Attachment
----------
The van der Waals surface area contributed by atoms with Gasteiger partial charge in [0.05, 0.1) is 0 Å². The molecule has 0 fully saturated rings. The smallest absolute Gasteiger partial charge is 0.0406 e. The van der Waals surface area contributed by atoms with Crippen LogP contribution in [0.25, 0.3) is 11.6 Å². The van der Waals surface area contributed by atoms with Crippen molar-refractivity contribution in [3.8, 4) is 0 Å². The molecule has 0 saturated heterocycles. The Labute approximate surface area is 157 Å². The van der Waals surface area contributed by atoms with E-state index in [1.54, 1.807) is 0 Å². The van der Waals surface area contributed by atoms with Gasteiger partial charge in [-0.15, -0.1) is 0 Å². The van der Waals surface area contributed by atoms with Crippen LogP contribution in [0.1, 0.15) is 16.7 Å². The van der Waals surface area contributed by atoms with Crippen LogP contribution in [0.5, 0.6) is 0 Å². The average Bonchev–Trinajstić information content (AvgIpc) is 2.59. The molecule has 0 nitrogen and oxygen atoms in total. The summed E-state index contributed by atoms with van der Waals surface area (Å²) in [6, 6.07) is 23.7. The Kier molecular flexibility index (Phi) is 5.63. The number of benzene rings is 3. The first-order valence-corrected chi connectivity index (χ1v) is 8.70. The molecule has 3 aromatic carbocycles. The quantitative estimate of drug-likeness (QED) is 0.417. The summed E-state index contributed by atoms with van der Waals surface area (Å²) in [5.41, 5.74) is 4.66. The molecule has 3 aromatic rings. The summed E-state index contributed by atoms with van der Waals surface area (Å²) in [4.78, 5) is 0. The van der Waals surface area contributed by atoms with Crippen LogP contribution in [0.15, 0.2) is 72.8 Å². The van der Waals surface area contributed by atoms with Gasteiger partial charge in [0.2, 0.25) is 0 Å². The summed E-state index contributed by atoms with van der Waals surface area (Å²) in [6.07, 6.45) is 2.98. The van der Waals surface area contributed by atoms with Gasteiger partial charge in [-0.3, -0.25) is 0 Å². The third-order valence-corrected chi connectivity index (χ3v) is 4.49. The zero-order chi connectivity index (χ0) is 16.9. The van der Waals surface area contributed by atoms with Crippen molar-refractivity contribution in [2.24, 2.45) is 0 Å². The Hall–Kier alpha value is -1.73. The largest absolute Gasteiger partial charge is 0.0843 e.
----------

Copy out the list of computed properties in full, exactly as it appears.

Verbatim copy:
The van der Waals surface area contributed by atoms with Gasteiger partial charge in [0.05, 0.1) is 0 Å². The molecule has 0 fully saturated rings. The smallest absolute Gasteiger partial charge is 0.0406 e. The van der Waals surface area contributed by atoms with Crippen LogP contribution in [0.25, 0.3) is 11.6 Å². The van der Waals surface area contributed by atoms with Crippen molar-refractivity contribution in [3.8, 4) is 0 Å². The molecule has 0 saturated heterocycles. The Labute approximate surface area is 157 Å². The van der Waals surface area contributed by atoms with E-state index in [1.54, 1.807) is 0 Å². The van der Waals surface area contributed by atoms with Gasteiger partial charge in [-0.15, -0.1) is 0 Å². The van der Waals surface area contributed by atoms with Crippen LogP contribution in [0.1, 0.15) is 16.7 Å². The van der Waals surface area contributed by atoms with Crippen LogP contribution in [0.5, 0.6) is 0 Å². The average Bonchev–Trinajstić information content (AvgIpc) is 2.59. The molecule has 0 nitrogen and oxygen atoms in total. The summed E-state index contributed by atoms with van der Waals surface area (Å²) in [6, 6.07) is 23.7. The Kier molecular flexibility index (Phi) is 5.63. The number of benzene rings is 3. The first-order valence-corrected chi connectivity index (χ1v) is 8.70. The molecule has 3 aromatic carbocycles. The quantitative estimate of drug-likeness (QED) is 0.417. The summed E-state index contributed by atoms with van der Waals surface area (Å²) in [5.41, 5.74) is 4.66. The molecule has 3 aromatic rings. The summed E-state index contributed by atoms with van der Waals surface area (Å²) in [4.78, 5) is 0. The van der Waals surface area contributed by atoms with Crippen LogP contribution in [0.15, 0.2) is 72.8 Å². The van der Waals surface area contributed by atoms with Gasteiger partial charge in [0.2, 0.25) is 0 Å². The summed E-state index contributed by atoms with van der Waals surface area (Å²) in [6.07, 6.45) is 2.98. The van der Waals surface area contributed by atoms with Gasteiger partial charge in [-0.3, -0.25) is 0 Å². The third-order valence-corrected chi connectivity index (χ3v) is 4.49. The zero-order chi connectivity index (χ0) is 16.9. The van der Waals surface area contributed by atoms with Crippen molar-refractivity contribution in [2.24, 2.45) is 0 Å². The Hall–Kier alpha value is -1.73. The largest absolute Gasteiger partial charge is 0.0843 e.